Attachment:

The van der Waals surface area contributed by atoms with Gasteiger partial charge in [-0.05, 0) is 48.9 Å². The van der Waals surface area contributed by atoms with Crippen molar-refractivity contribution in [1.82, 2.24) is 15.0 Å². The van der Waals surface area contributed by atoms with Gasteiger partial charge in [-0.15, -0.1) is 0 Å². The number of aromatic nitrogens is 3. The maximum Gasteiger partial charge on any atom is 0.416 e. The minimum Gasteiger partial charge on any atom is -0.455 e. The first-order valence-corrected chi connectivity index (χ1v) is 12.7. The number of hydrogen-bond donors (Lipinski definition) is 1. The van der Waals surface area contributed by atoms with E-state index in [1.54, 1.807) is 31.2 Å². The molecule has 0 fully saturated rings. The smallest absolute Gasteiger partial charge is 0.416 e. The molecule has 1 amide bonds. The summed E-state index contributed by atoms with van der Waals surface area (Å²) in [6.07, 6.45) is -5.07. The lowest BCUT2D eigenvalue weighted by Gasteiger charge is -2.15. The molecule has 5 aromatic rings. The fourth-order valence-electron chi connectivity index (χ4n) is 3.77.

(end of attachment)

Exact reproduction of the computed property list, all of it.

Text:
The van der Waals surface area contributed by atoms with Gasteiger partial charge in [-0.05, 0) is 48.9 Å². The van der Waals surface area contributed by atoms with Crippen molar-refractivity contribution in [1.82, 2.24) is 15.0 Å². The van der Waals surface area contributed by atoms with Gasteiger partial charge in [-0.15, -0.1) is 0 Å². The number of aromatic nitrogens is 3. The maximum Gasteiger partial charge on any atom is 0.416 e. The minimum Gasteiger partial charge on any atom is -0.455 e. The first-order valence-corrected chi connectivity index (χ1v) is 12.7. The number of hydrogen-bond donors (Lipinski definition) is 1. The van der Waals surface area contributed by atoms with E-state index in [1.54, 1.807) is 31.2 Å². The molecule has 0 fully saturated rings. The smallest absolute Gasteiger partial charge is 0.416 e. The molecule has 1 amide bonds. The summed E-state index contributed by atoms with van der Waals surface area (Å²) in [6.07, 6.45) is -5.07. The lowest BCUT2D eigenvalue weighted by Gasteiger charge is -2.15. The molecule has 5 aromatic rings. The fourth-order valence-electron chi connectivity index (χ4n) is 3.77.